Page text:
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6 thoughts on “The Massys of Killakee

  1. Frank Tracy,
    I am currently enjoying your book “If Those Tress could Speak” on the Massey family. My grandfather grew up in Cloonclare (near Glen Farne) in Country Leitrim as the youngest of 13 children and emigrated to Boston in 1908. His father (my great grandfather Patrick) was a tenant farmer on the Estate of Lord Massey as noted in the 1901 Irish census but the land was sold to Charles Mawn (probably his brother) by 1910. Please send me an e-mail and I will provide some more interesting related data..
    Regards,
    Paul E. Mawn
    Captain US Navy (Retired)

    President
    Concord consulting Group LLC
    Sudbury, Massachusetts USA 01776

    Private office line: 1-978-443-9532

    p.s. For Your Info – below is my bio that I use with my oil company clients which briefly describes what I do and have done.

    Mr. Mawn, Senior Vice President of Concord Consulting Group, has extensive experience as both a senior line manager and a consultant in the petroleum industry. He has managed projects for various US and international clients in marketing research, productivity analysis, benchmarking, business planning, logistics optimization, and organization analysis.

    A brief illustrative summary of Mr. Mawn’s assignments include:

    • Conducted annual productivity analyses of petroleum logistics operations for several major oil companies in various countries including: Australia, Belgium, Brazil, Canada, France, Germany, Ireland, Mexico, Netherlands, South Africa, USA, the UK and several other areas

    • Developed retail marketing and maintenance productivity improvement/benchmarking tools for major oil companies in the USA, the UK and Brazil

    • Served as an expert witness in petroleum logistics related litigation in the USA

    • Productivity analyses of both onshore and offshore production operations for several major oil companies in the USA, the Gulf of Mexico and the North Sea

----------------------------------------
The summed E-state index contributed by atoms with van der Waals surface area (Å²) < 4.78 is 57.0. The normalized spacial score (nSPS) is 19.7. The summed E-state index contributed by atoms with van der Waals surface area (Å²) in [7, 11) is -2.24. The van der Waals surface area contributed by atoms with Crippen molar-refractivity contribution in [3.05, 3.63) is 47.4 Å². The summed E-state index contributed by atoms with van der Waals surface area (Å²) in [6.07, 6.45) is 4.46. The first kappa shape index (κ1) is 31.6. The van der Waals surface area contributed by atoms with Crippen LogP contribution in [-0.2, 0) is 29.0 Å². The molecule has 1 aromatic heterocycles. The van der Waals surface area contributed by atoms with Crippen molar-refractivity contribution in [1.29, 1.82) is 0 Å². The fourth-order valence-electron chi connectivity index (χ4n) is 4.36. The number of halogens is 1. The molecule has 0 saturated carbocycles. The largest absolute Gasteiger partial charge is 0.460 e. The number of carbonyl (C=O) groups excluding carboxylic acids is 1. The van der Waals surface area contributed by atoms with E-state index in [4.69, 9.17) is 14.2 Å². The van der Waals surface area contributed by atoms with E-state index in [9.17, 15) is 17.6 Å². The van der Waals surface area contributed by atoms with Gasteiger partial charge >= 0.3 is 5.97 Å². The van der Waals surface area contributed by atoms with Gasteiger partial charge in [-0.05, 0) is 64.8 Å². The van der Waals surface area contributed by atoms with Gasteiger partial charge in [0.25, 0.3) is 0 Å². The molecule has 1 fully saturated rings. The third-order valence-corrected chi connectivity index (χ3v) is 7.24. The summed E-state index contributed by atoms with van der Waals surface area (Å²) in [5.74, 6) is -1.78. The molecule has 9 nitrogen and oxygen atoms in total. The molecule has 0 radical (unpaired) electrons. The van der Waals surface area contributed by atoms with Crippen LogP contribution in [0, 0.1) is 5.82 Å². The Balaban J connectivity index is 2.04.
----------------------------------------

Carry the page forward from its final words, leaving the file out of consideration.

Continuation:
• Evaluated key issues and outlook of terminal and pipeline maintenance contractors for a major oil company

    • Evaluated the offshore platform capability of European fabricators for a major oil company.

    • Productivity analyses of both onshore gas plants and offshore gas production platforms in the North Sea for a major oil company.

    • Assessed the global subsea completion market for an international oil equipment manufacturer

    • Assisted in the evaluation of engineering contractor awards for a North Sea oil platform

    • Provided petroleum logistics optimization analysis and long-range planning for national oil companies in North Africa, the Middle East, and South America.

    After his release from active duty as a surface warfare officer in the US Navy, Mr. Mawn worked for Exxon for several years which included time in a lube plant/refinery, as an industrial sales representative, district manager and operations manager. He later served as general manager for fuel oil and then manager of corporate planning at Hess Oil. Previously, Mr. Mawn also directed petroleum related consulting projects at Arthur D. Little and Mercer Management Consulting. During this time, Mr. Mawn simultaneously continued to serve in the active ready reserve of the US Navy where he achieved the rank of Captain and also qualified as a petroleum logistics officer after extensive military experience with the Defense Energy Supply Command, the Navy Petroleum Office, the Pentagon, and various afloat line billets. For activities related to Desert Storm, Captain Mawn was awarded the Navy Commendation Medal by the Secretary of the Navy. Mr. Mawn also currently serves as the Chairman of the Board for the Advocates for Harvard ROTC.

    Mr. Mawn received a B.A. (cum laude) in Geology from Harvard University and an MBA from Rutgers University.